Author: Helene Fouquet, Peter Martin
Posted on: Bloomberg | January 10th, 2018

French President Emmanuel Macron will wrap up his first official visit to China Wednesday with a clearer idea of the challenge he faces in wielding Europe’s economic power on the global stage.
Macron’s calls for a “rebalancing” of Europe’s economic relationship with China won few concessions from President Xi Jinping and a meager return for the business leaders in his delegation.
Here are five key elements of the diplomatic maneuvers.
Courting the Dragon
Macron pulled out all the stops to warm up the Chinese. He praised their culture, their history, and listened to a long explanation of meaning of their national symbol, the dragon, on a visit to the Forbidden City. He even quoted the Yuan dynasty poet, Wang Mian, whom Xi had referenced in his speech to the Communist Party last year.
Xi talked up the “deep historical significance” of the relationship between France and China and paid tribute to General Charles de Gaulle, who founded the Fifth Republic in France and restored diplomatic ties with China in 1964.
France is already hosting a female panda and her cub at a zoo near Paris. Macron brought Xi a horse from the French Republican guard.
Difficult Issues
Macron arrived in Beijing as the spokesman for a European Union that is increasingly uncomfortable with its trade relationship with China.
The president’s buzzword throughout the trip was “reciprocity.” The ancient Silk Road wasn’t just about China, he pointed out, it was about Europe too. When he went into the detail, it sounded trickier: more market access for EU firms, shared standards, and more Chinese investment in France — but only the right sort.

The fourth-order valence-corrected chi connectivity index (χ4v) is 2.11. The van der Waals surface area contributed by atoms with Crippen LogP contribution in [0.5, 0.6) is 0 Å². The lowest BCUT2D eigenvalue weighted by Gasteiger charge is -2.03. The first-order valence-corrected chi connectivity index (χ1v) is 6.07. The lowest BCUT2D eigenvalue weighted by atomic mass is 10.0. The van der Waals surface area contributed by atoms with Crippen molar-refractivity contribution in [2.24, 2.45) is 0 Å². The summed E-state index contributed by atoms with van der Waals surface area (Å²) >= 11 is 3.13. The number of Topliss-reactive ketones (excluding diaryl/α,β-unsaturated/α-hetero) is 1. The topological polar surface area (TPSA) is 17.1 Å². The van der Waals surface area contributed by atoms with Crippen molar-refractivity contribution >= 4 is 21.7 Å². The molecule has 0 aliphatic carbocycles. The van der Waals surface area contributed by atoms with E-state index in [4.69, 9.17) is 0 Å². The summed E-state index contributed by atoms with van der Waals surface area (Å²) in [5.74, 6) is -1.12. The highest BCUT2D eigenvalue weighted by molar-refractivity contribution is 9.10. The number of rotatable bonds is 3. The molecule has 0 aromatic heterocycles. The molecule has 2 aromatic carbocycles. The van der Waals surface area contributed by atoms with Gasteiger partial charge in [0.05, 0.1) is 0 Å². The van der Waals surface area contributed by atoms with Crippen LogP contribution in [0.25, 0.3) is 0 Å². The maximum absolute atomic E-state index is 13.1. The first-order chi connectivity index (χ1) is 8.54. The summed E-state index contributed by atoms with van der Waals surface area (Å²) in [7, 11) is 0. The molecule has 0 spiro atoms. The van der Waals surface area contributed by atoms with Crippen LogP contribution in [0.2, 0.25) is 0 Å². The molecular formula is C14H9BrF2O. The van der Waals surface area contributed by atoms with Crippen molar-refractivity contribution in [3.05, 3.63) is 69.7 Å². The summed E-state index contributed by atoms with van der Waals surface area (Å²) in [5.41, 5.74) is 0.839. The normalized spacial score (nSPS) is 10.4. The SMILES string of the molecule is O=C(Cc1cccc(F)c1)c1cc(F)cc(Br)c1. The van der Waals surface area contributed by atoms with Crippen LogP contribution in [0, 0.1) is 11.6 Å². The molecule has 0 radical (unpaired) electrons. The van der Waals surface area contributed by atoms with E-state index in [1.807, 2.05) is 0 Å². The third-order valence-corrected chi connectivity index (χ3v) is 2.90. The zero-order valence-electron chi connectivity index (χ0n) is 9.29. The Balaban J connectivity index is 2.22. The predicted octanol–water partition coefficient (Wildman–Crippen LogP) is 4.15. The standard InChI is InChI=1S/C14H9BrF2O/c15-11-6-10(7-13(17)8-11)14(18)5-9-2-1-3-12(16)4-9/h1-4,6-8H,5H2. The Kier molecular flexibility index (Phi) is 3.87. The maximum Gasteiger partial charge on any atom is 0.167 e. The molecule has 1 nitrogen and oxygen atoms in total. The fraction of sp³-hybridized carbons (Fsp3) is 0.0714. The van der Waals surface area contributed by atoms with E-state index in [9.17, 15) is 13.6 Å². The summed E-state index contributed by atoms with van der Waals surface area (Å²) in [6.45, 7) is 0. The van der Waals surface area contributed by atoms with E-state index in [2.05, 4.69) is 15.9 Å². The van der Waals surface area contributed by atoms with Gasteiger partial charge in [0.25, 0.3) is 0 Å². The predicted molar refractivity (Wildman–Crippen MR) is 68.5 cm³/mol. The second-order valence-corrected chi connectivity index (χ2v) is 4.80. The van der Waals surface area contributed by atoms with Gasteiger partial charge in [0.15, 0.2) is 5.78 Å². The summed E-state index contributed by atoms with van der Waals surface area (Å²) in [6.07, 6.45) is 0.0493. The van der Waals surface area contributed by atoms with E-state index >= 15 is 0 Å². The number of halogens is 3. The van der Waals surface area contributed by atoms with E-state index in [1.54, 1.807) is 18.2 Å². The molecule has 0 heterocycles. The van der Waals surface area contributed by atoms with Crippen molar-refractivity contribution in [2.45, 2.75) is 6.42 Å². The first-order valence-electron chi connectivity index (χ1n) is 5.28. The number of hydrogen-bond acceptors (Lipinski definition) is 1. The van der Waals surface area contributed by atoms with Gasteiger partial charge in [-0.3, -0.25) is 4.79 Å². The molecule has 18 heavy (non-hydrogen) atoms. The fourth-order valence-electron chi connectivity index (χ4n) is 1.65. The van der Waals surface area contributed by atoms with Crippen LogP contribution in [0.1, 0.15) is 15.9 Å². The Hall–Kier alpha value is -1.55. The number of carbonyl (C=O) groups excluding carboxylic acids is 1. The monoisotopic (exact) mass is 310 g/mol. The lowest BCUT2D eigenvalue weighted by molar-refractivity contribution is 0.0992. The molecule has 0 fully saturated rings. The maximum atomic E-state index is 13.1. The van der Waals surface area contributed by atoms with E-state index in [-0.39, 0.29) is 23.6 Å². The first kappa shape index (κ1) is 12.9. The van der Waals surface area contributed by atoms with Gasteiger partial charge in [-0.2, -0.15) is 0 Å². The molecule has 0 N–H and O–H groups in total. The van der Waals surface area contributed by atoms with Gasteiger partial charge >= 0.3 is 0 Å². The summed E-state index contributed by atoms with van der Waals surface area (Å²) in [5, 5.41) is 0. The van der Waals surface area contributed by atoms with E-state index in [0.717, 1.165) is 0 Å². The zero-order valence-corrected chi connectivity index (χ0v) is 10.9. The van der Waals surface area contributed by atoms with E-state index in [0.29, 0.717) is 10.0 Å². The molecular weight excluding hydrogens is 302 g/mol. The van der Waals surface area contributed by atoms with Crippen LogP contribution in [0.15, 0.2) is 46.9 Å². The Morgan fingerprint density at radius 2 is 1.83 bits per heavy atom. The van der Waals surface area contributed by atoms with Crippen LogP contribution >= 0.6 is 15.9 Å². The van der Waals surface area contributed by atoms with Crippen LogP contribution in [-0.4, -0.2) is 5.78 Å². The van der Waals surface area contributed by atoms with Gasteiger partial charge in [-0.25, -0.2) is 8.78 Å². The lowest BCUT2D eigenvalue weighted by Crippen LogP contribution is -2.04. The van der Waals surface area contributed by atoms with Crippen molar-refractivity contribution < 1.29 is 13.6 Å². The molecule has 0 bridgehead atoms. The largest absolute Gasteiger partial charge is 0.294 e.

Frank Words
Finance Minister Bruno Le Maire was more candid about French concerns. On the sidelines of a lunch with French chefs working in Beijing, Le Maire told reporters he was determined that investors from China, or elsewhere, wouldn’t pick off technology from France or the EU without boosting the local economy.
“There are looters in every country,” Le Maire said. “All of them need to understand that Europe has the means to protect itself.”
Few Business Deals
Macron’s team warned before departure that this trip would yield little in commercial terms. And they were right.
Despite bringing an entourage of more than 50 business leaders, the visit produced just a handful of confirmed business. Safran will provide jet engines to a clutch of Chinese airlines and Electricite de France signed two energy-services contracts. But the biggest prospective deals, for Areva and Airbus, remained just statements of intent. Alibaba co-founder Jack Ma said he’s considering building a logistics center in France.
“Rather than figures, I prefer a follow-up,” Macron told reporters.
Rivalry With the U.S.
Europe’s competition with the U.S. for Chinese favor was an undercurrent to the talks.
“When the wind of change is coming, some build walls, while others build wind mills,” Macron told a group of business leaders including Ma, deploying a traditional Chinese proverb. “I want to build wind mills.”
The reference managed to skewer U.S. President Donald Trump’s much-vaunted plans for a wall on the Mexican border as well as his decision to pull out of the Paris climate agreement. But Xi’s response was non-committal.
“China supports a bigger role for France in promoting European integration,” he said. “We welcome France making contributions to the development of relations between China and Europe.”
While Trump left Beijing in November brandishing $250 billion of deals, Macron won no such prize. Chinese officials asked the team from Paris not to give a figure for the value of the business concluded, according to a senior French official.


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